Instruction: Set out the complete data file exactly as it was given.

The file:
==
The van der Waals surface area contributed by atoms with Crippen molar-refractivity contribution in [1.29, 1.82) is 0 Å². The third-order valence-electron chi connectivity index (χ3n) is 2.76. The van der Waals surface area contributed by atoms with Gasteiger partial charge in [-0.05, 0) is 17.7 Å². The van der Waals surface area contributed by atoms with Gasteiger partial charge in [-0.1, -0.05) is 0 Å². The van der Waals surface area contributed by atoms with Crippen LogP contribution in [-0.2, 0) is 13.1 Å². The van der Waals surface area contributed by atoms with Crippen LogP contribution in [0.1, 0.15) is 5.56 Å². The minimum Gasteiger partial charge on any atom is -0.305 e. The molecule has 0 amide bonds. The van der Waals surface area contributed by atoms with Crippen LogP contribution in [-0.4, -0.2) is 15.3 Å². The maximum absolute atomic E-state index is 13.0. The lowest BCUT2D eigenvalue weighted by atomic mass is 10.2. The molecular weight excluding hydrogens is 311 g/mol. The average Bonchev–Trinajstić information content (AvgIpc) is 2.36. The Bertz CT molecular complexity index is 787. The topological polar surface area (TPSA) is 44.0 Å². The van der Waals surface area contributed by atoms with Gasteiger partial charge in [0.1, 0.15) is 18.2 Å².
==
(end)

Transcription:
The van der Waals surface area contributed by atoms with Crippen molar-refractivity contribution in [1.29, 1.82) is 0 Å². The third-order valence-electron chi connectivity index (χ3n) is 2.76. The van der Waals surface area contributed by atoms with Gasteiger partial charge in [-0.05, 0) is 17.7 Å². The van der Waals surface area contributed by atoms with Gasteiger partial charge in [-0.1, -0.05) is 0 Å². The van der Waals surface area contributed by atoms with Crippen LogP contribution in [-0.2, 0) is 13.1 Å². The van der Waals surface area contributed by atoms with Crippen LogP contribution in [0.1, 0.15) is 5.56 Å². The minimum Gasteiger partial charge on any atom is -0.305 e. The molecule has 0 amide bonds. The van der Waals surface area contributed by atoms with Crippen LogP contribution in [-0.4, -0.2) is 15.3 Å². The maximum absolute atomic E-state index is 13.0. The lowest BCUT2D eigenvalue weighted by atomic mass is 10.2. The molecular weight excluding hydrogens is 311 g/mol. The average Bonchev–Trinajstić information content (AvgIpc) is 2.36. The Bertz CT molecular complexity index is 787. The topological polar surface area (TPSA) is 44.0 Å². The van der Waals surface area contributed by atoms with Gasteiger partial charge in [0.1, 0.15) is 18.2 Å².